Is it not the case that probation officers, understandably, feel that their role is changing from agents of justice to pawns of commerce? It is tragic that that is happening in the hundredth year of their profession. We should be celebrating their successes, not waving goodbye to them in such a calculated way.
Were it not so tragic, it would be laughable, particularly because it is proposed on an intellectual basis. One cannot build a structure on a foundation as shabby as the thinking in the regulatory impact assessment. No business case has been made, so far as I can see. Perhaps my hon. Friend the Minister will tell us. Is there a business case for this, or is it all seat of the pants stuff? Admittedly, the seat of the Home Secretary's pants is a capacious area, but if we are flying by it there has to be demonstrable support, and we need demonstrable figures to give us faith in what has been decided. All that we have is the assertion that it will cut the rate of offending by 5 per cent. That is ridiculous. Will it do so? I very much doubt it. What careful research has gone into the assessment? I hope that the Minister will try to justify it.
In conclusion, I urge the Minister not to undermine a service that is doing wonderful work. It is much improved and has adjusted successfully to the reforms imposed on it only four years ago. Its officers are servants of society and of the judicial system; they are working well with the police, the magistrates and the community. She must not put all that at risk by implementing untried, untested theories about commercial motivation, so I urge her to put redemption at the centre, not profit.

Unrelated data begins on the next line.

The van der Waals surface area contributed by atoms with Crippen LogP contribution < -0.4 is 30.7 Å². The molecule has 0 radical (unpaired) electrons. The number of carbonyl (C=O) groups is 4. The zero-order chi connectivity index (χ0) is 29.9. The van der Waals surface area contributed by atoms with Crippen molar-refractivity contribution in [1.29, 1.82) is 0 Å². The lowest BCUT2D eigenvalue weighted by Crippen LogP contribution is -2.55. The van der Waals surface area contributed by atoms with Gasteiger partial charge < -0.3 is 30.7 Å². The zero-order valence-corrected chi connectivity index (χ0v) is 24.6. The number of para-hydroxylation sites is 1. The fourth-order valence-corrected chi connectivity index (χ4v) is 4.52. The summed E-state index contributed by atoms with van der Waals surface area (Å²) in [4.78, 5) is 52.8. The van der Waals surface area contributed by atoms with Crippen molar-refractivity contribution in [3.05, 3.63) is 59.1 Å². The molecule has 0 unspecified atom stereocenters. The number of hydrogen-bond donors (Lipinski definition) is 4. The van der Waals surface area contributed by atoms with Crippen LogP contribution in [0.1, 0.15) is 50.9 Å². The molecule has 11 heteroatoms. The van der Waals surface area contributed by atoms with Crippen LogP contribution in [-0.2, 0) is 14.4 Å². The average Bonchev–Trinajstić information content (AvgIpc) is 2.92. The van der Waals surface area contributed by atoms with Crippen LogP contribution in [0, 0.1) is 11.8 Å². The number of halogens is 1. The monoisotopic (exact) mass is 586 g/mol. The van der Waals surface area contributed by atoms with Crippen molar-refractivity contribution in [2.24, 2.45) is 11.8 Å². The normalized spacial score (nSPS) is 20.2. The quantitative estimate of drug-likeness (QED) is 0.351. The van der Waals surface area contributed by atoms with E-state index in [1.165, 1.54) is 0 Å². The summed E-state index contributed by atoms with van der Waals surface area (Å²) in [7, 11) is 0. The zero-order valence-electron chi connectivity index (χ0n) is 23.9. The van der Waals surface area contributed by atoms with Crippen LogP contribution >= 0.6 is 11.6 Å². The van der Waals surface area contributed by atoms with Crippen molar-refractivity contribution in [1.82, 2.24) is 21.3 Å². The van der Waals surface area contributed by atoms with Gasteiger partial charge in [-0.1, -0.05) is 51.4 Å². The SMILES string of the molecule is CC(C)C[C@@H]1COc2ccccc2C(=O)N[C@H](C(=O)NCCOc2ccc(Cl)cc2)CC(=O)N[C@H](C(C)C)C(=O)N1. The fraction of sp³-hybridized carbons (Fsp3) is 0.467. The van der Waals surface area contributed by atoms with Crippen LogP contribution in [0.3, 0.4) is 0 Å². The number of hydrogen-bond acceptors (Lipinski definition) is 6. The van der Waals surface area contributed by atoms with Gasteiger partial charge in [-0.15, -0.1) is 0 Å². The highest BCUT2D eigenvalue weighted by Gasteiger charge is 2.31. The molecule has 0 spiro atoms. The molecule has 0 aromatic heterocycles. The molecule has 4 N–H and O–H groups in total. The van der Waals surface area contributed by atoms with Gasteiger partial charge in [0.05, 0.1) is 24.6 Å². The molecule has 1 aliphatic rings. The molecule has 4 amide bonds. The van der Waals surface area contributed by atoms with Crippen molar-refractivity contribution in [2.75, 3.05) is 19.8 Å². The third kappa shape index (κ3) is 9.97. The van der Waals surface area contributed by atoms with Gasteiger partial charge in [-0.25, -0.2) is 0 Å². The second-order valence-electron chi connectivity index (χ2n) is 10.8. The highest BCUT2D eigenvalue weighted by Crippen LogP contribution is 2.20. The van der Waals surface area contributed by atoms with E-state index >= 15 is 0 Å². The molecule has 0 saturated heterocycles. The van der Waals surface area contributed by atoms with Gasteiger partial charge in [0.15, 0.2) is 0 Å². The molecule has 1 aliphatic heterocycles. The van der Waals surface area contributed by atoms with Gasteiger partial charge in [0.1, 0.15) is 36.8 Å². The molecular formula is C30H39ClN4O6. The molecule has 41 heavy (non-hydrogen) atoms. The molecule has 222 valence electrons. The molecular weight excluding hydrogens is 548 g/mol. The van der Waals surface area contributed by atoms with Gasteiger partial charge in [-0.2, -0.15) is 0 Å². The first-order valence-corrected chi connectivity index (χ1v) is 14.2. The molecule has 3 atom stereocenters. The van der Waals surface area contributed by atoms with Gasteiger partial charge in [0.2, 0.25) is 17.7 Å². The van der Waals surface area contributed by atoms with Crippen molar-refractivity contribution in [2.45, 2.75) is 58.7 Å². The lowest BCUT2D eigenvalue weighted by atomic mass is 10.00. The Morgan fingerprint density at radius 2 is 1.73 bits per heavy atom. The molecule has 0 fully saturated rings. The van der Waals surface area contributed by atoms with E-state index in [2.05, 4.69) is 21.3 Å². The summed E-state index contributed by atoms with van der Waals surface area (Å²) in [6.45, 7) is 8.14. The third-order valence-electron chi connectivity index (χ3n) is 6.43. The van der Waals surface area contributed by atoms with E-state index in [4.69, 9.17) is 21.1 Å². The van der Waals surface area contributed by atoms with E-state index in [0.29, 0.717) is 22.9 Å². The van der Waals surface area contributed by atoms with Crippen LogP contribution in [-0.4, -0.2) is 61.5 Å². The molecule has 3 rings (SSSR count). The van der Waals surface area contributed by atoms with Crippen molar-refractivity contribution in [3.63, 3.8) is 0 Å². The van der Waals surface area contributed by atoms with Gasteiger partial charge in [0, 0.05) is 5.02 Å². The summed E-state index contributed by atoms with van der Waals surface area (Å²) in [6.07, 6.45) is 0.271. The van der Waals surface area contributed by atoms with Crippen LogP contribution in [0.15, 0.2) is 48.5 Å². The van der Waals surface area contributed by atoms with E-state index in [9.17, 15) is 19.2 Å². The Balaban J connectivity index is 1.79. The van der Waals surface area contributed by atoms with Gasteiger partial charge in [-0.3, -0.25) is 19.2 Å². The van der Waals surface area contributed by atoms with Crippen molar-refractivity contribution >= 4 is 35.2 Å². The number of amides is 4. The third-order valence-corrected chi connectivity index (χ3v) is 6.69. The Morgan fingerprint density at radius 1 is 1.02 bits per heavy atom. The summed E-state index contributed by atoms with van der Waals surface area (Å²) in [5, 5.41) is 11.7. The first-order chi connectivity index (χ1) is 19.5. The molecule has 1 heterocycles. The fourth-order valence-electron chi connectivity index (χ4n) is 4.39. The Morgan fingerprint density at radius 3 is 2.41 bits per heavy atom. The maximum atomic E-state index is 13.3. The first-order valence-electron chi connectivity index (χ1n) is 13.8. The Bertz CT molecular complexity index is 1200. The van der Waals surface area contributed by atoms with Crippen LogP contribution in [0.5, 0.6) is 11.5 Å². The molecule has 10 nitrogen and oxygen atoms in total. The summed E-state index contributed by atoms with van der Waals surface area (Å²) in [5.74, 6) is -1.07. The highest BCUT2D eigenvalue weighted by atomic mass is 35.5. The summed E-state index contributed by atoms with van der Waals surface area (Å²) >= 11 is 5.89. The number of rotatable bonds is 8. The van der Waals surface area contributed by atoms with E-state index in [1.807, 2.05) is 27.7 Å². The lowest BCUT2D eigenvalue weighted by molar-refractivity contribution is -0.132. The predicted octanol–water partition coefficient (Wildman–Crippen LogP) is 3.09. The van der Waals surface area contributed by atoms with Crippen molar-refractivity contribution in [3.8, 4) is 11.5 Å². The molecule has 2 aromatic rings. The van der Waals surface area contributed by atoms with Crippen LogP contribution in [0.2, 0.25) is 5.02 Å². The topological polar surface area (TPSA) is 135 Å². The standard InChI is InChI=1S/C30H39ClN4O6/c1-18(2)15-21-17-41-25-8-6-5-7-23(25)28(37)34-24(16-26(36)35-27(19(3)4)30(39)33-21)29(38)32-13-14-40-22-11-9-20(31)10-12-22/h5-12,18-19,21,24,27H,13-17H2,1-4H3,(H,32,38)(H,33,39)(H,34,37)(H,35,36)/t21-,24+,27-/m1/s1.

I congratulate my hon. Friend Mr. Mitchell on securing the debate. I have lost count of how many times we have debated this issue; it could be the fourth or fifth—
My hon. Friend says that this is the sixth occasion.
A number of years ago, we had a rational debate about how to reform the probation and prison services, integrated sentences, assessments and whatever support was required to ensure that offenders never reoffended. We also discussed how those things could be linked holistically with local authorities, social services departments and, in many instances, local primary care trusts to see what health care and other support was provided to offenders and their families.
That rational debate was led by the professionals in the field, including judges, magistrates and others in the judicial system. We also engaged with the police, prison officers and the probation service. Leading up to 2001, we were perhaps engaged in one of the most productive, rational debates on the issue for decades. It was a cross-party discussion, and a range of views were expressed about the service's performance up to that point and how we could improve it. That evidence-based discussion reflected the long experience of those in the service—as has been mentioned, the 100th anniversary is coming up—but it was also based on unemotional but committed discussion of how we served our community.